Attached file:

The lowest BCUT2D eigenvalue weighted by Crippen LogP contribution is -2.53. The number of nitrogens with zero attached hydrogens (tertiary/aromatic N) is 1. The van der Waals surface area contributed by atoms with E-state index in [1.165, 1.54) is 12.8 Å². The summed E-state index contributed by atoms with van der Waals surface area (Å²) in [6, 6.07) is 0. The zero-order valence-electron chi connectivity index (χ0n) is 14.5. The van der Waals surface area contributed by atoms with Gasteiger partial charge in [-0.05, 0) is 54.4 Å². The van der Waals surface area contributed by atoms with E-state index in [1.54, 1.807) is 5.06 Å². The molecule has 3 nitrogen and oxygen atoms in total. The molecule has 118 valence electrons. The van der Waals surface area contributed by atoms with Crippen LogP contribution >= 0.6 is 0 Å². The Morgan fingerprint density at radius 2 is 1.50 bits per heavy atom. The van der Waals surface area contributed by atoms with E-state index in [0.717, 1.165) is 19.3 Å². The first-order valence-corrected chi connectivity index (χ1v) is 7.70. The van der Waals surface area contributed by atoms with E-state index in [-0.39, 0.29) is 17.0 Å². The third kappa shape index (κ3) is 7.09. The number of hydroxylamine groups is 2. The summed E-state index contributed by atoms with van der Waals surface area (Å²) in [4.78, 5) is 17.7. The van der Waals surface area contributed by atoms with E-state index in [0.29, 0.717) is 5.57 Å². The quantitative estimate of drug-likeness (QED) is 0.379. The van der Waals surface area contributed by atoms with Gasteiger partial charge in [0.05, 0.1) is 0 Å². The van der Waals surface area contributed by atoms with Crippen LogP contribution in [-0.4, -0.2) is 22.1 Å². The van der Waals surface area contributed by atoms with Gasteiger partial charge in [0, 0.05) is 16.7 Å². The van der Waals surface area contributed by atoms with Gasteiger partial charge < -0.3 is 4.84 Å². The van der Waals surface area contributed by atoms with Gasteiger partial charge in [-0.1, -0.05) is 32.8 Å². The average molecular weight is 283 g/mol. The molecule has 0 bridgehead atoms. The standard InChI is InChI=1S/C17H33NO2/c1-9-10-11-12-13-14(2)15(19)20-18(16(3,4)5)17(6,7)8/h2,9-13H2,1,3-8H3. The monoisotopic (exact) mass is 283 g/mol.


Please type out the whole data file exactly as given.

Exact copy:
The lowest BCUT2D eigenvalue weighted by Crippen LogP contribution is -2.53. The number of nitrogens with zero attached hydrogens (tertiary/aromatic N) is 1. The van der Waals surface area contributed by atoms with E-state index in [1.165, 1.54) is 12.8 Å². The summed E-state index contributed by atoms with van der Waals surface area (Å²) in [6, 6.07) is 0. The zero-order valence-electron chi connectivity index (χ0n) is 14.5. The van der Waals surface area contributed by atoms with Gasteiger partial charge in [-0.05, 0) is 54.4 Å². The van der Waals surface area contributed by atoms with E-state index in [1.54, 1.807) is 5.06 Å². The molecule has 3 nitrogen and oxygen atoms in total. The molecule has 118 valence electrons. The van der Waals surface area contributed by atoms with Crippen LogP contribution >= 0.6 is 0 Å². The Morgan fingerprint density at radius 2 is 1.50 bits per heavy atom. The van der Waals surface area contributed by atoms with E-state index in [0.717, 1.165) is 19.3 Å². The first-order valence-corrected chi connectivity index (χ1v) is 7.70. The van der Waals surface area contributed by atoms with E-state index in [-0.39, 0.29) is 17.0 Å². The third kappa shape index (κ3) is 7.09. The number of hydroxylamine groups is 2. The summed E-state index contributed by atoms with van der Waals surface area (Å²) in [4.78, 5) is 17.7. The van der Waals surface area contributed by atoms with E-state index in [0.29, 0.717) is 5.57 Å². The quantitative estimate of drug-likeness (QED) is 0.379. The van der Waals surface area contributed by atoms with Gasteiger partial charge in [0.05, 0.1) is 0 Å². The van der Waals surface area contributed by atoms with Crippen LogP contribution in [-0.4, -0.2) is 22.1 Å². The van der Waals surface area contributed by atoms with Gasteiger partial charge in [0, 0.05) is 16.7 Å². The van der Waals surface area contributed by atoms with Gasteiger partial charge < -0.3 is 4.84 Å². The van der Waals surface area contributed by atoms with Gasteiger partial charge in [-0.1, -0.05) is 32.8 Å². The average molecular weight is 283 g/mol. The molecule has 0 bridgehead atoms. The standard InChI is InChI=1S/C17H33NO2/c1-9-10-11-12-13-14(2)15(19)20-18(16(3,4)5)17(6,7)8/h2,9-13H2,1,3-8H3. The monoisotopic (exact) mass is 283 g/mol.